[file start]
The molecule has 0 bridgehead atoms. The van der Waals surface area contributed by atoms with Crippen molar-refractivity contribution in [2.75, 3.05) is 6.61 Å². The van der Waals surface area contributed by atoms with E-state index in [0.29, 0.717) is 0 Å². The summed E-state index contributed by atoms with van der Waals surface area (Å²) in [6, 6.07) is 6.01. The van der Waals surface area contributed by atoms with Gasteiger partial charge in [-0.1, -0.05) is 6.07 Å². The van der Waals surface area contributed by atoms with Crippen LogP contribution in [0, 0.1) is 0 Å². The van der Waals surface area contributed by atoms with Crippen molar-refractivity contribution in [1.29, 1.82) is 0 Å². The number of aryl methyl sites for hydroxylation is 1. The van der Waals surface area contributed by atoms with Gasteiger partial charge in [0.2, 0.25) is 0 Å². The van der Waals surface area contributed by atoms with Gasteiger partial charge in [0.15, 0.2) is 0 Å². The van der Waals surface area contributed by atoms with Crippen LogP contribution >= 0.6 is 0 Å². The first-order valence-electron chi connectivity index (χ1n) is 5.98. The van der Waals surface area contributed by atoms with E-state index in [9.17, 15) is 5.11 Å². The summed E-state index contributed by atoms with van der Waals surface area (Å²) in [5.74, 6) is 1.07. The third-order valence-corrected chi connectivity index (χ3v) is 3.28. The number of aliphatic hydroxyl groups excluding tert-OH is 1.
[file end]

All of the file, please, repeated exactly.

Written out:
The molecule has 0 bridgehead atoms. The van der Waals surface area contributed by atoms with Crippen molar-refractivity contribution in [2.75, 3.05) is 6.61 Å². The van der Waals surface area contributed by atoms with E-state index in [0.29, 0.717) is 0 Å². The summed E-state index contributed by atoms with van der Waals surface area (Å²) in [6, 6.07) is 6.01. The van der Waals surface area contributed by atoms with Gasteiger partial charge in [-0.1, -0.05) is 6.07 Å². The van der Waals surface area contributed by atoms with Crippen LogP contribution in [0, 0.1) is 0 Å². The van der Waals surface area contributed by atoms with Crippen molar-refractivity contribution in [1.29, 1.82) is 0 Å². The number of aryl methyl sites for hydroxylation is 1. The van der Waals surface area contributed by atoms with Gasteiger partial charge in [0.2, 0.25) is 0 Å². The van der Waals surface area contributed by atoms with Gasteiger partial charge in [0.15, 0.2) is 0 Å². The van der Waals surface area contributed by atoms with Crippen LogP contribution >= 0.6 is 0 Å². The first-order valence-electron chi connectivity index (χ1n) is 5.98. The van der Waals surface area contributed by atoms with E-state index in [9.17, 15) is 5.11 Å². The summed E-state index contributed by atoms with van der Waals surface area (Å²) in [5.74, 6) is 1.07. The third-order valence-corrected chi connectivity index (χ3v) is 3.28. The number of aliphatic hydroxyl groups excluding tert-OH is 1.